The Nusa Tenggara Association (NTA) was founded in 1988 by a group of Australian and Indonesian researchers who had visited the eastern province of Nusa Tenggara Timur (NTT) while assessing the economic potential of remote regions of Indonesia. Saddened by the poor living conditions and meagre economic opportunities for local people, the group formed NTA as a means to provide some assistance.
For the first few years, the group spent time walking around poor areas of NTT, staying with farm families and learning about their conditions. It also studied the activities of Indonesian NGOs, notably Dian Desa which specialised in water supplies, and Ie Rae which specialised in seaweed cultivation. Then in 1992, NTA started projects of its own, beginning with a project to grow seaweed on offshore rafts, and installing fences to control wandering livestock.
Led by Dr Colin Barlow, an agricultural economist from the Australian National University, NTA gradually built links with local and provincial governments and began raising funds so it could implement its own development projects. NTA’s philosophy has always been to provide small-scale funding to grassroots activities which can be led by the local community and will make tangible improvements to qualities of life. This gradual but sustainable approach in targeted communities on the islands of West Timor and Flores in NTT has seen local leaders take ownership of implementation, while beneficiaries are proud of outcomes.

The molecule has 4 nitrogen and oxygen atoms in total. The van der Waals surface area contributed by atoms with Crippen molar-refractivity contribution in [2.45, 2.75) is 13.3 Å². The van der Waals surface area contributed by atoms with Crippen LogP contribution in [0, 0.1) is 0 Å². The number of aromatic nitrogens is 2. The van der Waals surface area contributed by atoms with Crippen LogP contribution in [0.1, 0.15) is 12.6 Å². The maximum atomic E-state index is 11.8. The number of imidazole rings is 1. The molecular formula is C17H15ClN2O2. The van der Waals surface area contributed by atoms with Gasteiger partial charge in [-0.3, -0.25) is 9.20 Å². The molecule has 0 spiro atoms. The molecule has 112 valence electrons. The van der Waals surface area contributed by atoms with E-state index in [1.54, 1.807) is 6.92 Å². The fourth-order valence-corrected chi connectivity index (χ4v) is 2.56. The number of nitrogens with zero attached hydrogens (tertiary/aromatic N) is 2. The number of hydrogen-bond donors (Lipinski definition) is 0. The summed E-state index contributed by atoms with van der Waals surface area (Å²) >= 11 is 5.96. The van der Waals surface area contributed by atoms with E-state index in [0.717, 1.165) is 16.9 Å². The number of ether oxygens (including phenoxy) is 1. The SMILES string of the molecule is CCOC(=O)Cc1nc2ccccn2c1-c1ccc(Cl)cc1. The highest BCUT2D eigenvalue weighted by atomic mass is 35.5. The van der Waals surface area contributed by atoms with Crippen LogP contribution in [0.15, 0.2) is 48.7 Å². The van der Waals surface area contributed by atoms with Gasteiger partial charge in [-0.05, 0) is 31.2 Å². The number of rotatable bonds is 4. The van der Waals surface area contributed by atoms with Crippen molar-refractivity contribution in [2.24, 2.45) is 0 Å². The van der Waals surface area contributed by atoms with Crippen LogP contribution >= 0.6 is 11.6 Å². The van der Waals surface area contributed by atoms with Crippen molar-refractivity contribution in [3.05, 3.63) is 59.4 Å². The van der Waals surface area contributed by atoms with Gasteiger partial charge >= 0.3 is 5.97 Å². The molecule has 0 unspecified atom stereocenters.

For more than 30 years, NTA has been led by the indefatigable Colin and his wife Ria Gondowarsito. Today, a team of 26 paid staff operate in West Timor and Flores, including fourteen staff from NTA Indonesia and twelve staff from partner NGOs working full-time on NTA activities (see below). There are two Australian paid staff, as well some forty Indonesian and eighty Australian volunteers. NTA runs three separate programs: income generation and food security; water and sanitation; and education. The programs are organised through family farming cooperatives or kelompok, each made up of ten to fifteen families, as well as through local schools and kindergartens. All three programs rely on donations of funding, time and materials from volunteers and sponsors. In turn, NTA is able to provide target communities with small cash grants, training and technical advice to achieve their project goals.
NTA is partly funded through generous support from Australian Aid, especially the Australian NGO Cooperation Program (ANCP) in Canberra and the Development Assistance Program (DAP) of the Australian Embassy in Jakarta. It also receives strong assistance from community organisations in Australia, including Rotary Clubs and Australia-Indonesia Associations. The Indonesian government also provides substantial help through seconding two scientific officers and four extension officers to support NTA’s work.
NTA is committed to providing a safe, healthy, diverse and respectful working environment for all of our employees and communities we work with. NTA has a zero tolerance approach towards child exploitation or abuse, sexual exploitation, abuse and harassment as well as fraud/corruption - as stated in our Human Resources Policy.